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Evolutionary, Historical and Mechanistic Perspectives on How Stress Affects Memory and Hippocampal Synaptic Plasticity

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Synaptic Stress and Pathogenesis of Neuropsychiatric Disorders

Abstract

We have reviewed research on stress effects on brain and memory processing from evolutionary, historic, and mechanistic perspectives. Our view is that the stress response has been refined through the process of natural selection to provide a rapid activation of attention and memory-related neural systems in response to a threat to survival. Specifically, stress enhances synaptic plasticity in the hippocampus (in conjunction with amygdala activation) to generate a rapid, but time-restricted, enhancement of memory. The activation period, lasting only seconds to minutes, is followed by a period in which the hippocampus is relatively resistant to developing excitatory plasticity. One consequence of this rapid, but brief, activation of the hippocampus in response to intense stress is that life-threatening experiences can produce abnormal memories which represent only small fragments of the original experience. These fragmented memories of trauma are highly resistant to extinction, and underlie the intrusive memories commonly reported in people suffering from posttraumatic stress disorder (PTSD). This evolutionary-based perspective may provide insight into the neurobiological basis of traumatic memories and aid in the development of more effective treatments for individuals diagnosed with PTSD.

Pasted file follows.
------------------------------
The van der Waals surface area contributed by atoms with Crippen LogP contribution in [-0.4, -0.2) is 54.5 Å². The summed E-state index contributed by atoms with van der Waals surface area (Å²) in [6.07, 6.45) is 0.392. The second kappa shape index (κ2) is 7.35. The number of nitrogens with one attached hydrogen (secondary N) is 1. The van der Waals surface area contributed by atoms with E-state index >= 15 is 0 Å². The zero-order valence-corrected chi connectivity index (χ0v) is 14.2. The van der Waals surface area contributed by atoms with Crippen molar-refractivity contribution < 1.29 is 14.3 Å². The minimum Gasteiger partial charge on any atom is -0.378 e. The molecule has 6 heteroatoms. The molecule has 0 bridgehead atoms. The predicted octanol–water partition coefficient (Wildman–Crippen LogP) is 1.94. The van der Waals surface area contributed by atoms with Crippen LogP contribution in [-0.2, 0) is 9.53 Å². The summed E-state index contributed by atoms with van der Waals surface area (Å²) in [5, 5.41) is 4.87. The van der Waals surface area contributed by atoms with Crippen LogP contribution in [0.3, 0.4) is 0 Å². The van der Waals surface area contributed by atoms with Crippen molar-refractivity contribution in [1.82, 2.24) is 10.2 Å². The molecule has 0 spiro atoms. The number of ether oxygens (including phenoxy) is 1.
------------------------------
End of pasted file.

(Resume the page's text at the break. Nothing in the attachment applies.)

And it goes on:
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Abbreviations

AMPA:

α-amino-3-hydroxy-5-methyl-4-isoxazolepropionic acid

CaMKII:

Ca2+/calmodulin-dependent protein kinases II

CRH:

Corticotropin-releasing hormone

GR:

Glucocorticoid receptor

LTP:

Long-term potentiation

MR:

Mineralocorticoid receptor

NE:

Norepinephrine

NMDA:

N-methyl D-aspartate

PB:

Primed burst

pMAPK2:

Phosphorylated mitogen-activated protein kinase 2

PTSD:

Posttraumatic stress disorder

VTA:

Ventral tegmental area

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Acknowledgments

The researchers were supported by Career Scientist and Merit Review Awards from the Veterans Affairs Department during the production of this chapter. The opinions expressed in this chapter are those of the authors and not of the Department of Veterans Affairs or the US government.

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Correspondence to David M. Diamond .

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Farmer, G., Park, C., Bullard, L., Diamond, D. (2014). Evolutionary, Historical and Mechanistic Perspectives on How Stress Affects Memory and Hippocampal Synaptic Plasticity. In: Popoli, M., Diamond, D., Sanacora, G. (eds) Synaptic Stress and Pathogenesis of Neuropsychiatric Disorders. Springer, New York, NY. https://doi.org/10.1007/978-1-4939-1056-4_10

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